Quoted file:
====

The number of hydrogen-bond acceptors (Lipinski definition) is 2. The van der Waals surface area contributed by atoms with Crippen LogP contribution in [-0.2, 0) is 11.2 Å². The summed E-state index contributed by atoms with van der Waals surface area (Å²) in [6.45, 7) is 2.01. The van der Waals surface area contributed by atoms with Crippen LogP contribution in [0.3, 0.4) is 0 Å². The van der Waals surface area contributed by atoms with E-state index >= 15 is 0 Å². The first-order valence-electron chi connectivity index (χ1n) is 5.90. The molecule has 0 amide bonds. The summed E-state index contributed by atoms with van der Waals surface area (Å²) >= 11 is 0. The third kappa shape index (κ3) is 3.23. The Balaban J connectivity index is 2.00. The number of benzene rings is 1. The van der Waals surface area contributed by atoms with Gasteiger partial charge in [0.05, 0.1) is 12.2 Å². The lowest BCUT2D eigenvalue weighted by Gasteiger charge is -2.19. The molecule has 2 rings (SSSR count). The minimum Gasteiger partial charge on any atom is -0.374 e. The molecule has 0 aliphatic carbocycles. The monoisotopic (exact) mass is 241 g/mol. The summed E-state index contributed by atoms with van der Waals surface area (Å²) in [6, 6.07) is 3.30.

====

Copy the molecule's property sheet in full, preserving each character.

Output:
The number of hydrogen-bond acceptors (Lipinski definition) is 2. The van der Waals surface area contributed by atoms with Crippen LogP contribution in [-0.2, 0) is 11.2 Å². The summed E-state index contributed by atoms with van der Waals surface area (Å²) in [6.45, 7) is 2.01. The van der Waals surface area contributed by atoms with Crippen LogP contribution in [0.3, 0.4) is 0 Å². The van der Waals surface area contributed by atoms with E-state index >= 15 is 0 Å². The first-order valence-electron chi connectivity index (χ1n) is 5.90. The molecule has 0 amide bonds. The summed E-state index contributed by atoms with van der Waals surface area (Å²) >= 11 is 0. The third kappa shape index (κ3) is 3.23. The Balaban J connectivity index is 2.00. The number of benzene rings is 1. The van der Waals surface area contributed by atoms with Gasteiger partial charge in [0.05, 0.1) is 12.2 Å². The lowest BCUT2D eigenvalue weighted by Gasteiger charge is -2.19. The molecule has 2 rings (SSSR count). The minimum Gasteiger partial charge on any atom is -0.374 e. The molecule has 0 aliphatic carbocycles. The monoisotopic (exact) mass is 241 g/mol. The summed E-state index contributed by atoms with van der Waals surface area (Å²) in [6, 6.07) is 3.30.